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What does excess mean on car insurance?


Owe Carter



What does excess mean on car insurance?

‘What is car insurance excess?’ is one of the most commonly asked questions among new drivers. It’s not immediately obvious what it means, and yet (almost) all car insurance policies have it.

So, go on… What is excess?

If something happens such as a collision, and you need to make a claim, the excess is the amount you agree to take on yourself.

Let’s say your excess is £250. If you bash your car and cause £600 worth of damage, then you’ll pay the first £250, and your insurance payout will be worth £350.

Whereas if you have a prang, and it causes £200 worth of damage, then it won’t be worth making a claim. You still have to tell your insurer, but your excess exceeds the amount you’d potentially receive as a payout.

Excess is divvied up into two types:

  • Compulsory excess. This is the amount of excess set by your insurer, so it’s the lowest amount you can agree to. So while this amount may vary from provider to provider, you won’t usually be able to reduce this.

  • Voluntary excess. This is the amount you agree to pay on top of your compulsory excess. And why would you want to take on more excess? Well, because a higher voluntary excess usually means a lower insurance price. This is because you’re agreeing to shoulder more of the risk.

It can be tempting to drive the cost of your car insurance right down by having greater excess. But it’s important to bear in mind that – no matter how good a driver you are – accidents can happen. For this reason, you shouldn’t set your excess at a level you couldn’t afford to pay if you did have to make a claim.

How much is the average compulsory excess?

According to research by price-comparison site GoCompare, in 2021, the average compulsory excess for certain types of claim were as follows:

  • Accidental damage claim excess: £234

  • Fire claim excess: £226

  • Theft claim excess: £267

How is excess set?

The insurance provider will usually take a bunch of considerations into account when setting your excess. This includes:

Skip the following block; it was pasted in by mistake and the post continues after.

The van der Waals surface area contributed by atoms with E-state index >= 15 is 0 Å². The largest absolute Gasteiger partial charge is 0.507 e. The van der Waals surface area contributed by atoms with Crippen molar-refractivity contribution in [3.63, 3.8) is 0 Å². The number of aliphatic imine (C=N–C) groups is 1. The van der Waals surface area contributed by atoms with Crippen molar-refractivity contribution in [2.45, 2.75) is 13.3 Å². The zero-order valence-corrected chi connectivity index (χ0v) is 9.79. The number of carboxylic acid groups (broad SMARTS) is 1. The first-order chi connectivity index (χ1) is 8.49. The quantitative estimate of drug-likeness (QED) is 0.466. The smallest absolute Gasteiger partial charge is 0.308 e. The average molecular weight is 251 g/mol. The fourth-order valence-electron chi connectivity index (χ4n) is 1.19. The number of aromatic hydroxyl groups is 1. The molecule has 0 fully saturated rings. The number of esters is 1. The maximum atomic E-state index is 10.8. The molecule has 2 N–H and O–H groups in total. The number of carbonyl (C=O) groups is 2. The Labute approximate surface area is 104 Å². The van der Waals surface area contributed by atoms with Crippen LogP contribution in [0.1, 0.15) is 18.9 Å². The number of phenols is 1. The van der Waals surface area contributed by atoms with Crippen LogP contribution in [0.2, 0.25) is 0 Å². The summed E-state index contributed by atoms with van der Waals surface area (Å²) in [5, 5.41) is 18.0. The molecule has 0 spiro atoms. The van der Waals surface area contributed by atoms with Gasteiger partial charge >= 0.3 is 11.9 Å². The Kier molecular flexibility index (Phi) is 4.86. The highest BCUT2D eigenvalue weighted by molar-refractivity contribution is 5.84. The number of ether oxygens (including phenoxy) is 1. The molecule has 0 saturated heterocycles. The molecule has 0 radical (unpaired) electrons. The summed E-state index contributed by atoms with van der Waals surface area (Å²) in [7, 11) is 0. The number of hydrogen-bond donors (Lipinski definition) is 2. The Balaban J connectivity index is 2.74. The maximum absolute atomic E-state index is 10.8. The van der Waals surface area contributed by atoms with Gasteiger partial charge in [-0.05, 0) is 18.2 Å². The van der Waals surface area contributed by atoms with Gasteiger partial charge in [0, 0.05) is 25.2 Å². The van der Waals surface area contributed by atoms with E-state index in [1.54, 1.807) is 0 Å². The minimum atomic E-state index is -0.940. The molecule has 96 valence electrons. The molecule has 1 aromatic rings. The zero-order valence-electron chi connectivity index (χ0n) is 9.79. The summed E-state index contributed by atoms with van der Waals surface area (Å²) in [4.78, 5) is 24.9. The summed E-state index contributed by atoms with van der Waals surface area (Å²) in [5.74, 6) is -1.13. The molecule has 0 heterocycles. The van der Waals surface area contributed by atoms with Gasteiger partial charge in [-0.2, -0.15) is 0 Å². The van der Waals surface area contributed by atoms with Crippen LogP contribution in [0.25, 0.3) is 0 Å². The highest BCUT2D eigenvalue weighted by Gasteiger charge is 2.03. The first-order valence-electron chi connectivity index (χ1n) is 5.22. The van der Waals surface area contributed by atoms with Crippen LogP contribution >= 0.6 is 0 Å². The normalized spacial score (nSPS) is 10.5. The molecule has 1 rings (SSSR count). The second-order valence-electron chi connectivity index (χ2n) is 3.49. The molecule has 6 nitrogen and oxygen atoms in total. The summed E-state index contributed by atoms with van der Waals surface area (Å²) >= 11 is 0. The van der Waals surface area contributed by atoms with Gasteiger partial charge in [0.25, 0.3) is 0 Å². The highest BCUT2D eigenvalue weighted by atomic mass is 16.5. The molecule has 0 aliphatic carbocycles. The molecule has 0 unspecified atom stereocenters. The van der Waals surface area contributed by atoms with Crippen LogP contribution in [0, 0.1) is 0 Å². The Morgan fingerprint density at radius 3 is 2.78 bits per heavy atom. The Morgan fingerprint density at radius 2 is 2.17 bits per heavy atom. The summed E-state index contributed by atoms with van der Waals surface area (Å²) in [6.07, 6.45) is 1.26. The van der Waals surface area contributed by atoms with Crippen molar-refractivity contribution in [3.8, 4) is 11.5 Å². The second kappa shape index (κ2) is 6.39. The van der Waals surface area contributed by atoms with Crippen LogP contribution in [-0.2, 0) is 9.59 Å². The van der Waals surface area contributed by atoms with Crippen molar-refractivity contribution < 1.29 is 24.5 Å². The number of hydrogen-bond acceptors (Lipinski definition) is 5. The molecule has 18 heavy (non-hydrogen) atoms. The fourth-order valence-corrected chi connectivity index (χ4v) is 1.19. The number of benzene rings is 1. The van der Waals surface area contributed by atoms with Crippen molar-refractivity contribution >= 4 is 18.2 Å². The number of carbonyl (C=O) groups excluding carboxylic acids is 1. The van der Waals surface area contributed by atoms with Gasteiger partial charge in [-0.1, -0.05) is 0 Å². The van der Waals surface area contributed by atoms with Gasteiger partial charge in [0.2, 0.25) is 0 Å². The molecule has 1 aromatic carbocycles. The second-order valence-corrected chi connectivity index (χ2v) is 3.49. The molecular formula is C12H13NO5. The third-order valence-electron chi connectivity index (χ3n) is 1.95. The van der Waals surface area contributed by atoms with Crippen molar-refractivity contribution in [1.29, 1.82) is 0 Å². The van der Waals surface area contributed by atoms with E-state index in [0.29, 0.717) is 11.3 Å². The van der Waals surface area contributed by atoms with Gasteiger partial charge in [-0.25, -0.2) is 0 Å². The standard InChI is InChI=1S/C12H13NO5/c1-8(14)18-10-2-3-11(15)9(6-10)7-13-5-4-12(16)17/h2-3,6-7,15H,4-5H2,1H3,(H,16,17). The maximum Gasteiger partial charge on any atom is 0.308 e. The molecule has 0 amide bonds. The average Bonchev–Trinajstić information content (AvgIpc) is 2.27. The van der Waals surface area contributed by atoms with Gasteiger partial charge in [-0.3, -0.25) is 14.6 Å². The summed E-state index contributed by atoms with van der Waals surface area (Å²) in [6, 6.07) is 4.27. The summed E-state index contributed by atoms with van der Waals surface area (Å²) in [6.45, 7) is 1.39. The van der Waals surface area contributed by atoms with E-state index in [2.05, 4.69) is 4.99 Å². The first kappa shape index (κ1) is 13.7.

• Your age

  • The type of car you drive

  • Any claims history you might have

Also, the amount of excess may vary depending on what’s damaged. Windscreen damage tends to have a lower excess, for instance, because it’s cheaper to repair.

Plus, if the excess was too much, no one would ever claim for it.

Which brings us to our next question…

Why do I have to agree to pay excess?

Because it makes insurance affordable, essentially. If there wasn’t an excess to pay in the event of the claim, then insurance companies would be taking on all the risk.

Imagine if you could claim for every little scuff. If that were the case, everyone would, and insurance companies would have to make payouts faster than you can blink. In this scenario, insurance would be ridiculously expensive in order to justify the costs.

Because you agree to take on some of the risk, this eliminates countless minor claims, and makes insurance more workable all round. Think of the excess as the buffer which makes insurance affordable enough to buy.

What happens if I have to make a claim?

If you need to make a claim, you may need to have the excess amount handy. For example, if your excess is £250 and you need to take the car to a garage after a collision, you might need to pay this amount before your insurer picks up the rest.

Depending on the situation, the insurance provider might choose to waive the excess, or deduct it from the final payout. You may well hear people tell you this is what happened to them. However, you shouldn’t bank on this happening. You may well need to make the excess payment upfront, which is why you should set it at a level you can afford.

You won’t have to pay an excess if a claim is made against you. In this instance, the claimant shoulders the excess.

Of course, the ideal situation is that you never have to make a claim – so fingers crossed for that 🤞

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